“We had the opportunity to try samples from Yunnan a couple of years back through a fantastic importer named IndoChina, which really impressed us! We’ve since stayed close and continue to source through them, with two Chinese coffees currently on our shelves and next year’s options on the cupping table for consideration.”
The natural processed Ou Yang is one of the Yunnan coffees on offer at Vagabond. Paul tells me that the farm uses fermentation techniques similar to those in South America. They rinse the cherries and place them in plastic bags, using “reposado” fermentation, allowing the heat to accelerate the chemical reactions.
“The cup profile has always been on the fuller, more intense, and somewhat funkier side, and the processing is definitely instrumental for those characteristics,” Paul tells me. “We are in the second year of working with this coffee, and we think it’s only getting better.”
Joshua says that the practice of cultivating Catimor to specialty standards allows its best characteristics to shine through. “Traditionally, Catimors were a commodity-quality coffee,” He says. “However, we quickly realised that they have never been given a chance for specialty. When we treat the coffee differently – as we would with any specialty product – it performs well.”
Yunnan Catimors tend to have a medium-high body, with high levels of acidity. Yunnan naturals can have notes of fudge, plum, and black tea, while washed Yunnans produce notable fruity flavours with a clean acidity.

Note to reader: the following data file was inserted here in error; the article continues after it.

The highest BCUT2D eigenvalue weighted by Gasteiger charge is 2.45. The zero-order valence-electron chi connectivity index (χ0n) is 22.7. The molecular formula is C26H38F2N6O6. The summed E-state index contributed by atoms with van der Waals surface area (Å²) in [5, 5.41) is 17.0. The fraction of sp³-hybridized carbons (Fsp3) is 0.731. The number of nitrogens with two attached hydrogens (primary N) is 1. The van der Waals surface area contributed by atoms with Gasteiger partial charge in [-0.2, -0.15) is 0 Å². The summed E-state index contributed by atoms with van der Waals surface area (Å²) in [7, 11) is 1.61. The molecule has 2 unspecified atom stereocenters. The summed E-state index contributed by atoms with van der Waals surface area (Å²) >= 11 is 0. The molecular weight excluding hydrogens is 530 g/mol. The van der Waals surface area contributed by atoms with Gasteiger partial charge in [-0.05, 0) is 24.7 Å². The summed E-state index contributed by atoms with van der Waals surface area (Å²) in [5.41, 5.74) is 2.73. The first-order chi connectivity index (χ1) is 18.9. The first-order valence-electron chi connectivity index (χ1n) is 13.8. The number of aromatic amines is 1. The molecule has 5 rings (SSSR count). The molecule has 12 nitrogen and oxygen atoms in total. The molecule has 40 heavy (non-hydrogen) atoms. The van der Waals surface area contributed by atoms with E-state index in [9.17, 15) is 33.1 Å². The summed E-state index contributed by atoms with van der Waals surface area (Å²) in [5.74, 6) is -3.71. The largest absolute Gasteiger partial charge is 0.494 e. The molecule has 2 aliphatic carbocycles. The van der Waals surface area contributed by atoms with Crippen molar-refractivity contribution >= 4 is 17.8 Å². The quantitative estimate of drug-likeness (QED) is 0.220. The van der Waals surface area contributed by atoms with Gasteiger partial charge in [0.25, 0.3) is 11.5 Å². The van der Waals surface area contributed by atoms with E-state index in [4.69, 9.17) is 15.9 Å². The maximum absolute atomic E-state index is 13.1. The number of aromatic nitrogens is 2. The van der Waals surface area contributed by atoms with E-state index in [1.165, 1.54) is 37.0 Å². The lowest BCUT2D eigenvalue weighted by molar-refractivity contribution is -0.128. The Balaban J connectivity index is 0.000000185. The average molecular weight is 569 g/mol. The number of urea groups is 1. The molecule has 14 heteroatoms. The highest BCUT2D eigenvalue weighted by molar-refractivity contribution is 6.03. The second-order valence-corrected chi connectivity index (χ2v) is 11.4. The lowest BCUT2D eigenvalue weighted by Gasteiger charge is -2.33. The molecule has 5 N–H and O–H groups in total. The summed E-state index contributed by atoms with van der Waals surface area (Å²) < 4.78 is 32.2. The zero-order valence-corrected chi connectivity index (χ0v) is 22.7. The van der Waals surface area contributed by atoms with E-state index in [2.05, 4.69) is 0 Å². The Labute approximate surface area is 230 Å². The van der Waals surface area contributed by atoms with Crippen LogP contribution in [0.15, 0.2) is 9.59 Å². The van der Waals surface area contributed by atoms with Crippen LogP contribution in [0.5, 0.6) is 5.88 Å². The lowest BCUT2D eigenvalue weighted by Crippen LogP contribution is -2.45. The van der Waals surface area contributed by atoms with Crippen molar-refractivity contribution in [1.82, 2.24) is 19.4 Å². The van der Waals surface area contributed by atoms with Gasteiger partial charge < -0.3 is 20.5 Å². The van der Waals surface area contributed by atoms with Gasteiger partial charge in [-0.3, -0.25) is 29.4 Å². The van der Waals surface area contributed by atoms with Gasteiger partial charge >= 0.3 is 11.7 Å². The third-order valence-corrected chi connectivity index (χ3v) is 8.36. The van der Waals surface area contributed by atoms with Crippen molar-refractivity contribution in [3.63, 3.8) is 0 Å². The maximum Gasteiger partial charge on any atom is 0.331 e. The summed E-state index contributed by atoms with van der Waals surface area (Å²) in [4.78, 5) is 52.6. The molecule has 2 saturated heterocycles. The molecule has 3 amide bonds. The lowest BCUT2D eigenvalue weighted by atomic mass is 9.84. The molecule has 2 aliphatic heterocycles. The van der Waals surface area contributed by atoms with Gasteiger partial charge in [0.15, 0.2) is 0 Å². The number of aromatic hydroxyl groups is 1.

The Future For Chinese-Grown Coffee
Over half of Yunnan’s coffee production is concentrated in the region of Pu’er, which creates the potential to grow even more coffee. Tom says: “The region has [an almost] unlimited amount of land. They have this huge potential to grow more coffee… there’s no reason why farmers there can’t produce 10 or 15 million bags a year.”
Paul adds that the unique nature of Chinese coffee helps to increase consumer interest and market power. “Historically, it’s been an unusual origin,” he says. “And I think that appeals a lot to some people.
“I’ve heard many consumers state that they weren’t aware of China’s ability to produce coffee, and that they find that understandably intriguing! On top of that, the coffee is very good and improving fast.”
And what about the future for internal consumption? Well, the number of coffee shops in China has doubled in the last five years alone. Coffee consumption within China is increasing rapidly. This trend has been attributed to Chinese millennials, who have been more exposed to Western culture than their elders.
The younger generations are not only pushing for higher quality in cafés, but also on Chinese farms, Tom says. “Younger people coming back to the farms are getting more involved. Many of them are well educated, [with] formal business training, and they understand globalism as they have been to big cities.
“They are driving this change… once they started working on the farms, quality started to increase even faster.”
Despite the challenges that farmers face, the demand for and quality of Chinese coffee is increasing at an astounding rate. As producers take more opportunities to invest and implement more sustainable farming practices, they could definitely capitalise on this potential.
So, next time, you visit your roaster or head to a local specialty coffee shop, ask if they have any Chinese coffee in stock. The quality may well surprise you.
Enjoyed this? Then read Entering China’s Emerging Coffee Market
Photo credits: @therightroast, Joshua Jagelman